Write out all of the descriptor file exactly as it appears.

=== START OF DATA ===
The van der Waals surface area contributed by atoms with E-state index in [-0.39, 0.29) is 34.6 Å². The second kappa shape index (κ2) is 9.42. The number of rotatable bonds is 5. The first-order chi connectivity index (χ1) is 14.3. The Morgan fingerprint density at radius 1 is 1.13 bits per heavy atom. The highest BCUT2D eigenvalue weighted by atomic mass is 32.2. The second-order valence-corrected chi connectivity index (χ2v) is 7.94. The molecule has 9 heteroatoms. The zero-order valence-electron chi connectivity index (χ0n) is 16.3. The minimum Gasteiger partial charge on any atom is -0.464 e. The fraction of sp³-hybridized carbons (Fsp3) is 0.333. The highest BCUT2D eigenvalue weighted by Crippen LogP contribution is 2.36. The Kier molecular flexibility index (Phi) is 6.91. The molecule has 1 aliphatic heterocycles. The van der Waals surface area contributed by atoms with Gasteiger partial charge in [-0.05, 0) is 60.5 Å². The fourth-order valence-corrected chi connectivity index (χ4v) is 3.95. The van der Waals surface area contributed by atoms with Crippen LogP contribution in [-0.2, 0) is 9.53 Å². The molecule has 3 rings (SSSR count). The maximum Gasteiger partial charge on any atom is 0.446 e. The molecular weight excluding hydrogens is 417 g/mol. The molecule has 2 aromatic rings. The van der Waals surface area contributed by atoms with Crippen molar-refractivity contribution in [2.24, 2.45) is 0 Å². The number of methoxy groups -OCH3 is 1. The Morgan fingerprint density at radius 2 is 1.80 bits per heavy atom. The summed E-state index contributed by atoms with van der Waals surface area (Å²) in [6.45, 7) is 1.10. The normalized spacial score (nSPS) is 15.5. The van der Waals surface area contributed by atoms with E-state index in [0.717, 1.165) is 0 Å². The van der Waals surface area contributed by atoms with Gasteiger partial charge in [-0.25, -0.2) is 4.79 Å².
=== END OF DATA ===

The van der Waals surface area contributed by atoms with E-state index in [-0.39, 0.29) is 34.6 Å². The second kappa shape index (κ2) is 9.42. The number of rotatable bonds is 5. The first-order chi connectivity index (χ1) is 14.3. The Morgan fingerprint density at radius 1 is 1.13 bits per heavy atom. The highest BCUT2D eigenvalue weighted by atomic mass is 32.2. The second-order valence-corrected chi connectivity index (χ2v) is 7.94. The molecule has 9 heteroatoms. The zero-order valence-electron chi connectivity index (χ0n) is 16.3. The minimum Gasteiger partial charge on any atom is -0.464 e. The fraction of sp³-hybridized carbons (Fsp3) is 0.333. The highest BCUT2D eigenvalue weighted by Crippen LogP contribution is 2.36. The Kier molecular flexibility index (Phi) is 6.91. The molecule has 1 aliphatic heterocycles. The van der Waals surface area contributed by atoms with Gasteiger partial charge in [-0.05, 0) is 60.5 Å². The fourth-order valence-corrected chi connectivity index (χ4v) is 3.95. The van der Waals surface area contributed by atoms with Crippen LogP contribution in [-0.2, 0) is 9.53 Å². The molecule has 3 rings (SSSR count). The maximum Gasteiger partial charge on any atom is 0.446 e. The molecular weight excluding hydrogens is 417 g/mol. The molecule has 2 aromatic rings. The van der Waals surface area contributed by atoms with Crippen molar-refractivity contribution in [2.24, 2.45) is 0 Å². The number of methoxy groups -OCH3 is 1. The Morgan fingerprint density at radius 2 is 1.80 bits per heavy atom. The summed E-state index contributed by atoms with van der Waals surface area (Å²) in [6.45, 7) is 1.10. The normalized spacial score (nSPS) is 15.5. The van der Waals surface area contributed by atoms with E-state index in [0.717, 1.165) is 0 Å². The van der Waals surface area contributed by atoms with Gasteiger partial charge in [-0.25, -0.2) is 4.79 Å².